In a new TV spot called “Tiger Blood,” a Democratic super PAC compares a Florida Republican Senate candidate to party boy actor Charlie Sheen. Winning? Not really.
The video ties together a shocking list of allegations against Connie Mack IV, and most are true. But when closely examined, there’s less here than meets the eye.
- The ad says Republicans call Mack “the Charlie Sheen of Florida politics.” One Republican said that. And he was one of Mack’s primary opponents and later dropped out of the race.
- The ad highlight’s Mack’s record of “bar brawls, road rage and resisting arrest.” Those incidents occurred 20 years ago — or more — before Mack was in office. In only one instance was he charged, for resisting arrest, and that was settled with a plea of “no contest” and did not result in a criminal record.
- The ad details Mack’s past financial troubles. But Mack attributes those issues to his divorce in the mid 2000s.
Mack is challenging Bill Nelson, a two-term Democratic incumbent. Nelson leads Mack by 9 percentage points in a recent Quinnipiac University poll. The Rothenberg Political Report has described the race as a “toss up / titling Democrat.”
Before we vet the ad’s claims about Mack’s record and finances, let’s review who Charlie Sheen is — and who Mack is.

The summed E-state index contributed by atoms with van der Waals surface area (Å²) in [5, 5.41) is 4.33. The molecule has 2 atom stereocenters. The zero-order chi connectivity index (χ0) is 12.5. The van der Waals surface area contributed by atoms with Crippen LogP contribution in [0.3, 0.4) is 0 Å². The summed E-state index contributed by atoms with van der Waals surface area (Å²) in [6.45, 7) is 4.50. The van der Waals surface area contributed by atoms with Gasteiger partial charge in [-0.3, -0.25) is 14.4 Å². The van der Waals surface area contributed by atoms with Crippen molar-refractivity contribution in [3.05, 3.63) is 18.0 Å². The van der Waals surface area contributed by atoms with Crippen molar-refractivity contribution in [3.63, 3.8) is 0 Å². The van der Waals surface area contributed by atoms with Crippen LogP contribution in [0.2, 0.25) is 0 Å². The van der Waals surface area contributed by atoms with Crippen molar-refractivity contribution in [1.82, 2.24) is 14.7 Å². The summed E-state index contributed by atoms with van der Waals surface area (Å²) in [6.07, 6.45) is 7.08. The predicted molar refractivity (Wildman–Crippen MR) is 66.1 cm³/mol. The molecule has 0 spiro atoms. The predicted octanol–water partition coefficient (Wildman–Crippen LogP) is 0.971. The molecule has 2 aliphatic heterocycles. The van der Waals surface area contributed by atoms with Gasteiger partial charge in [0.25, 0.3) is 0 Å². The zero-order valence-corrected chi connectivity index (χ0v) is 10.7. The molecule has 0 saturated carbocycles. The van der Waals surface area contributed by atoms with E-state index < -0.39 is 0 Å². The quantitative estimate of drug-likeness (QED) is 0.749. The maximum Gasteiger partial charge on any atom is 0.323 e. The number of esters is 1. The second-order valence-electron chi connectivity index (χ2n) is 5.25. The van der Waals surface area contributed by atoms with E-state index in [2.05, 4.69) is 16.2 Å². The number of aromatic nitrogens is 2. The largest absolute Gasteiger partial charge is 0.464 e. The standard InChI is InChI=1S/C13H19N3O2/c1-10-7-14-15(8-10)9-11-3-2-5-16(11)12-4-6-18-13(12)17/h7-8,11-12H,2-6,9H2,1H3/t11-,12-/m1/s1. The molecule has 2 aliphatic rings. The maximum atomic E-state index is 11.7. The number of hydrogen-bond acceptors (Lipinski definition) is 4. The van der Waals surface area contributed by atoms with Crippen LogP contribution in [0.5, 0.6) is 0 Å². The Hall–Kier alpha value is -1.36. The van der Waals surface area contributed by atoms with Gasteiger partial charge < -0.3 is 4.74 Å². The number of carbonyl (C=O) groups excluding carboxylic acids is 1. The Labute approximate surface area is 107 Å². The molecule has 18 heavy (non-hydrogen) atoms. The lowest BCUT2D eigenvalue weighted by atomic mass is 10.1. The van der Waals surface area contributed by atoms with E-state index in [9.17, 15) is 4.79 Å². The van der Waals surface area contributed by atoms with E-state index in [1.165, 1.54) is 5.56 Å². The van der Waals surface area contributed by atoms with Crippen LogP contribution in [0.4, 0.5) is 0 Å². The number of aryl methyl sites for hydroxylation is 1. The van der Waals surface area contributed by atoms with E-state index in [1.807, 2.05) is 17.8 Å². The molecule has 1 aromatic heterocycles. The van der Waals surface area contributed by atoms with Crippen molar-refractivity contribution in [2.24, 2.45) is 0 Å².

Sheen is someone who, at the age of 45, reportedly trashed a New York hotel room and locked a porn star in the bathroom.
He recently called himself a “high priest Vatican assassin warlock” and said Alcoholics Anonymous is for “people that aren’t special, people that don’t have tiger blood, you know, Adonis DNA.” One of his favorite Twitter hashtags is “WINNING.”
Mack, 45, is a U.S. congressman who serves on the House’s Foreign Affairs Committee and chairs the Western Hemisphere subcommittee. Before he was elected to Congress, he served as a Florida state representative.
The son of a former U.S. senator and great grandson of legendary baseball hall of famer Connie Mack, he describes behavior from his past — including one bar fight from 20 years ago — as being “young and foolish.”
The ad claims that “Republicans” call Mack the “Charlie Sheen of Florida politics.” Only one Republican said that. And that’s even based on the “facts” Majority PAC provides to support its ad.
The Republican was one of Mack’s opponents in a crowded Republican primary race. George LeMieux, who would later drop out of the race, had called a press conference in February following a Miami Herald article that detailed Mack’s record and past financial troubles.
“You can’t come away from a rap sheet like this and conclude anything other than Connie Mack IV is the Charlie Sheen of Florida politics,” LeMieux said.
But many Republicans — important Republicans — concluded otherwise.
Let’s not forget Republican voters. More than 660,000 of them — nearly 60 percent of the voters in a four-way primary — chose Mack to challenge Nelson.
The Rap Sheet
The Miami Herald delved into Mack’s past earlier this year, posting many of the related court records online. And our fact-checking colleagues at PolitiFact vetted similar claims against Mack in an ad Nelson’s campaign produced earlier this month.
A quick read of the Miami Herald story — the ad’s only backup for Mack’s past — deflates Majority PAC’s claims.